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Ugandans Mourn Mass Murder Deaths

April 2, 2000

KANUNGU, Uganda (AP) _ Thousands of townspeople gathered on a hilltop soccer field Sunday to mourn the mass murder of neighbors they barely knew.

Dignitaries joined residents of Kanungu and nearby villages to deplore the deaths of 924 members of a reclusive Christian doomsday sect who authorities say were murdered by their leaders.

Ugandan Vice President Speciosa Kazibwe called the architects of the deadliest cult tragedy in modern history ``diabolic, malevolent criminals masquerading as holy and religious people.″

A March 17 blaze inside in the chapel of the sect’s secretive compound in Kanungu burned 530 sect members alive. Authorities initially termed the deaths a mass suicide, but the discovery of the bodies of six slain men in a compound latrine soon shifted that assessment to murder.

Since then, mass graves at three other compounds linked to the Movement for the Restoration of the Ten Commandments of God have yielded 388 more bodies, many stabbed and strangled. The pungent scent of rotting bodies emanating Sunday from a latrine in the main Kanungu compound suggested the toll could still rise.

At least one cult compound, in the remote foothills of western Uganda’s Mountains of the Moon, has yet to be searched.

Meanwhile, a former sect member said Sunday that the failure of the sect’s doomsday prediction spurred dissent and possibly murder.

Until Sunday, no sect member, past or present, had confirmed the common belief here: that the failure of the world to end Dec. 31 led members to demand belongings they had surrendered to join the sect _ a demand that led to retaliation by sect leaders.

Peter Ahimbisibwe, whose mother and sister died in the fire, said members began pressing Credonia Mwerinde, one of the movement’s founders, during worship services.

``The people who sold their property would inquire one by one. Whoever would inquire would disappear,″ said Ahimbisibwe, 17.

Ahimbisibwe also said he saw a man whom he identified only as ``Hillary″ carrying a hammer and nails early on the morning of March 17. It is partly this testimony that has persuaded authorities that windows and doors were blocked to prevent sect members from leaving the chapel before the flames killed them.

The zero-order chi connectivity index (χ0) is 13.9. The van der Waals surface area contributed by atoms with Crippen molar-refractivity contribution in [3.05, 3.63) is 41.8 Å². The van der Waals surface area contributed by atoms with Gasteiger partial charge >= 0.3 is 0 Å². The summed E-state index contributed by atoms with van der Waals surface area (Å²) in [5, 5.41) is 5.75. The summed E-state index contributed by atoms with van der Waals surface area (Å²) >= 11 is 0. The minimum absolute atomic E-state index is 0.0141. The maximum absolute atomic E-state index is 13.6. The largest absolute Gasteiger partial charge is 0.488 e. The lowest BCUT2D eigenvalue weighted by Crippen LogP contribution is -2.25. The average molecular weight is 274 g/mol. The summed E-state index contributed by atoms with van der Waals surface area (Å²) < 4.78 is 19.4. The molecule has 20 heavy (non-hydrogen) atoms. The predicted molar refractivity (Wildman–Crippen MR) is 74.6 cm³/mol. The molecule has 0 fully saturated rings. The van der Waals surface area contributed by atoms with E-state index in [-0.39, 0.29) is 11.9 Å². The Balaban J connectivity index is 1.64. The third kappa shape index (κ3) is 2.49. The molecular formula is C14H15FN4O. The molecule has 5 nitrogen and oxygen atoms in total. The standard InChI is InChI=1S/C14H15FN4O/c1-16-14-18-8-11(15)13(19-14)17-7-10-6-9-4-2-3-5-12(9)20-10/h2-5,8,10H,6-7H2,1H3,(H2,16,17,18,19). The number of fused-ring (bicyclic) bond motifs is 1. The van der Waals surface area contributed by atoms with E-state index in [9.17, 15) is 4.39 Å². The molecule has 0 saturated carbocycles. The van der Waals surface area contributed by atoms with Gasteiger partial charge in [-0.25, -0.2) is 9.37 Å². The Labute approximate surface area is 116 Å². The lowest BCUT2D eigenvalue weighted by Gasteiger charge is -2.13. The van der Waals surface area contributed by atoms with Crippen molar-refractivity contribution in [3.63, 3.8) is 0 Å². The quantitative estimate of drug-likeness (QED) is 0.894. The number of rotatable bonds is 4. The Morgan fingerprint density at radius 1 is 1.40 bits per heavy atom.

Sect members were ``always preparing″ to go to another world, Ahimbisibwe said. But they had no idea anything was about to transpire in the chapel, which police said the members had called ``the ark″ _ a reference to the wooden ship in which the biblical figure Noah was to have survived 40 days of floods that swept away unbelievers and the corrupt.

On the fateful morning, sect members marched to the chapel for prayers dressed in the sect’s uniform of green-and-white robes, Ahimbisibwe said.

Kazibwe acknowledged that Uganda’s police and intelligence agencies failed to expose the sect.

``Through deception and conspiracy, these criminals outwitted the security network (and) exploited the ignorance and illiteracy of thousands,″ she said during Sunday’s memorial, adding that the government planned to convene an interagency group to study the country’s cults.

She was not alone in her contrition.

``How come that despite our elaborate parish network as churches, we failed to detect the fate that befell so many of our brothers, sisters and children?″ asked the Rev. Grace Kaiso, head of the Uganda Joint Christian Council.

Therese Kibwetere sat in the crowd as speakers vilified her estranged husband as a murderer. Authorities are pursuing Joseph Kibwetere, the sect’s self-described ``bishop,″ but his son Juvenal Mugambwa has said he was killed in the Kanungu fire.

Therese Kibwetere said her priest in her village of Kabumba persuaded her to attend Sunday’s ceremony. Asked if she felt she owed the victims and their relatives an apology, she demurred.

``What should I have done?″ she asked.

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